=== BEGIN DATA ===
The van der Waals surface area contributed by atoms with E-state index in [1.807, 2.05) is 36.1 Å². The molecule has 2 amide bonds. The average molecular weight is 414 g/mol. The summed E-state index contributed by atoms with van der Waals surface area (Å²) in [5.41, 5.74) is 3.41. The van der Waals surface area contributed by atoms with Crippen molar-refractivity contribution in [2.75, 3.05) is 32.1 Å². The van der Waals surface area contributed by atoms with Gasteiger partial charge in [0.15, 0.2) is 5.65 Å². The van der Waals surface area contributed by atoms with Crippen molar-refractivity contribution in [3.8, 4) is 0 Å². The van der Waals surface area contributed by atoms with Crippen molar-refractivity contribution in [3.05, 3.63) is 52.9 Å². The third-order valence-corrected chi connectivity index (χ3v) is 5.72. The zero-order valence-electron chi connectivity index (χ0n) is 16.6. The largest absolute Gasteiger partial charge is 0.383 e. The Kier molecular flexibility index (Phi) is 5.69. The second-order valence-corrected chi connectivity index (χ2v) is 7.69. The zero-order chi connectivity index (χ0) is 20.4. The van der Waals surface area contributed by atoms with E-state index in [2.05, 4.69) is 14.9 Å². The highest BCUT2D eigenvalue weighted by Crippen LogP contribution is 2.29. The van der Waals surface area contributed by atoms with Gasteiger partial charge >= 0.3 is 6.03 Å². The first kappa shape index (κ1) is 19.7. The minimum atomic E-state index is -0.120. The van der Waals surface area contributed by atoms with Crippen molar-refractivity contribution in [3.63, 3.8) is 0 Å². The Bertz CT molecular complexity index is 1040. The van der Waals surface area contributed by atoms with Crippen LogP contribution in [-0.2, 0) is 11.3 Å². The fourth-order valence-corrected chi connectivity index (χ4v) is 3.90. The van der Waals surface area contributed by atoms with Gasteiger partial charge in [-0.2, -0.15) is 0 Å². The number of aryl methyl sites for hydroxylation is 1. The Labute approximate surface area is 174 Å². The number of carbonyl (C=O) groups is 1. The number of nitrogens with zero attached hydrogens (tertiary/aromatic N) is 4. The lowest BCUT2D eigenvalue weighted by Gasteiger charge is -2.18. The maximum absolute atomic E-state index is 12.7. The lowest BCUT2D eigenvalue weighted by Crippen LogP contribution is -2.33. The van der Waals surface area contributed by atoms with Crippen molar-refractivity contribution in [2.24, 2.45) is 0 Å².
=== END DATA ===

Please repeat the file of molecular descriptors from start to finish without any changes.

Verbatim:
The van der Waals surface area contributed by atoms with E-state index in [1.807, 2.05) is 36.1 Å². The molecule has 2 amide bonds. The average molecular weight is 414 g/mol. The summed E-state index contributed by atoms with van der Waals surface area (Å²) in [5.41, 5.74) is 3.41. The van der Waals surface area contributed by atoms with Crippen molar-refractivity contribution in [2.75, 3.05) is 32.1 Å². The van der Waals surface area contributed by atoms with Gasteiger partial charge in [0.15, 0.2) is 5.65 Å². The van der Waals surface area contributed by atoms with Crippen molar-refractivity contribution in [3.8, 4) is 0 Å². The van der Waals surface area contributed by atoms with Crippen molar-refractivity contribution in [3.05, 3.63) is 52.9 Å². The third-order valence-corrected chi connectivity index (χ3v) is 5.72. The zero-order valence-electron chi connectivity index (χ0n) is 16.6. The largest absolute Gasteiger partial charge is 0.383 e. The Kier molecular flexibility index (Phi) is 5.69. The second-order valence-corrected chi connectivity index (χ2v) is 7.69. The zero-order chi connectivity index (χ0) is 20.4. The van der Waals surface area contributed by atoms with E-state index in [2.05, 4.69) is 14.9 Å². The highest BCUT2D eigenvalue weighted by Crippen LogP contribution is 2.29. The van der Waals surface area contributed by atoms with Gasteiger partial charge >= 0.3 is 6.03 Å². The first kappa shape index (κ1) is 19.7. The minimum atomic E-state index is -0.120. The van der Waals surface area contributed by atoms with Crippen molar-refractivity contribution in [3.63, 3.8) is 0 Å². The Bertz CT molecular complexity index is 1040. The van der Waals surface area contributed by atoms with Crippen LogP contribution in [-0.2, 0) is 11.3 Å². The fourth-order valence-corrected chi connectivity index (χ4v) is 3.90. The van der Waals surface area contributed by atoms with Gasteiger partial charge in [-0.2, -0.15) is 0 Å². The number of aryl methyl sites for hydroxylation is 1. The Labute approximate surface area is 174 Å². The number of carbonyl (C=O) groups is 1. The number of nitrogens with zero attached hydrogens (tertiary/aromatic N) is 4. The lowest BCUT2D eigenvalue weighted by Gasteiger charge is -2.18. The maximum absolute atomic E-state index is 12.7. The lowest BCUT2D eigenvalue weighted by Crippen LogP contribution is -2.33. The van der Waals surface area contributed by atoms with Crippen molar-refractivity contribution in [2.24, 2.45) is 0 Å².